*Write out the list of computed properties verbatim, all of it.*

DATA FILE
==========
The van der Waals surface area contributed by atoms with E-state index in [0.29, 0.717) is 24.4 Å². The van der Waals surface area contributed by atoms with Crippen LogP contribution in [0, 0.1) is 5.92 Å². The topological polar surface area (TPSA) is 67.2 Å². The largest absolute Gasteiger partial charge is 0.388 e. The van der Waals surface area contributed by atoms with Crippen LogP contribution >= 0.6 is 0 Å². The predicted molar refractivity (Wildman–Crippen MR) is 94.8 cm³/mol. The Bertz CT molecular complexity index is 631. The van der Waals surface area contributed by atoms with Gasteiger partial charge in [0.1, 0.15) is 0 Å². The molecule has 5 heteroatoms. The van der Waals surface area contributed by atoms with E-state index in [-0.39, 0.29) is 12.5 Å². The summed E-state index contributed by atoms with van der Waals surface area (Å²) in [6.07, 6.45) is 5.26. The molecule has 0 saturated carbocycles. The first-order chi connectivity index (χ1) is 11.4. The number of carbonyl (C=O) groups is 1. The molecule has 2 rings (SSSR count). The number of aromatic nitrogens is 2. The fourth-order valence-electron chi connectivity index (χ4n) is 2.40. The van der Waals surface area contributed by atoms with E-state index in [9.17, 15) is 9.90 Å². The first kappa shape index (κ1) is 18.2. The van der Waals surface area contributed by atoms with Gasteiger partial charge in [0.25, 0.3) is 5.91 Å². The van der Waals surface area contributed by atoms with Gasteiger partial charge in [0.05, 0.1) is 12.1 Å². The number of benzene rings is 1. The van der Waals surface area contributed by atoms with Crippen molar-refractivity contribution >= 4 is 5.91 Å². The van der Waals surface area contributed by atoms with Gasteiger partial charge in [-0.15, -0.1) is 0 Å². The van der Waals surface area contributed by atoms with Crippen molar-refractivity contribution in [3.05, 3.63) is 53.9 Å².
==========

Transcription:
The van der Waals surface area contributed by atoms with E-state index in [0.29, 0.717) is 24.4 Å². The van der Waals surface area contributed by atoms with Crippen LogP contribution in [0, 0.1) is 5.92 Å². The topological polar surface area (TPSA) is 67.2 Å². The largest absolute Gasteiger partial charge is 0.388 e. The van der Waals surface area contributed by atoms with Crippen LogP contribution >= 0.6 is 0 Å². The predicted molar refractivity (Wildman–Crippen MR) is 94.8 cm³/mol. The Bertz CT molecular complexity index is 631. The van der Waals surface area contributed by atoms with Gasteiger partial charge in [0.1, 0.15) is 0 Å². The molecule has 5 heteroatoms. The van der Waals surface area contributed by atoms with E-state index in [-0.39, 0.29) is 12.5 Å². The summed E-state index contributed by atoms with van der Waals surface area (Å²) in [6.07, 6.45) is 5.26. The molecule has 0 saturated carbocycles. The first-order chi connectivity index (χ1) is 11.4. The number of carbonyl (C=O) groups is 1. The molecule has 2 rings (SSSR count). The number of aromatic nitrogens is 2. The fourth-order valence-electron chi connectivity index (χ4n) is 2.40. The van der Waals surface area contributed by atoms with E-state index in [9.17, 15) is 9.90 Å². The first kappa shape index (κ1) is 18.2. The van der Waals surface area contributed by atoms with Gasteiger partial charge in [0.25, 0.3) is 5.91 Å². The van der Waals surface area contributed by atoms with Gasteiger partial charge in [0.05, 0.1) is 12.1 Å². The number of benzene rings is 1. The van der Waals surface area contributed by atoms with Crippen molar-refractivity contribution >= 4 is 5.91 Å². The van der Waals surface area contributed by atoms with Gasteiger partial charge in [-0.15, -0.1) is 0 Å². The van der Waals surface area contributed by atoms with Crippen molar-refractivity contribution in [3.05, 3.63) is 53.9 Å².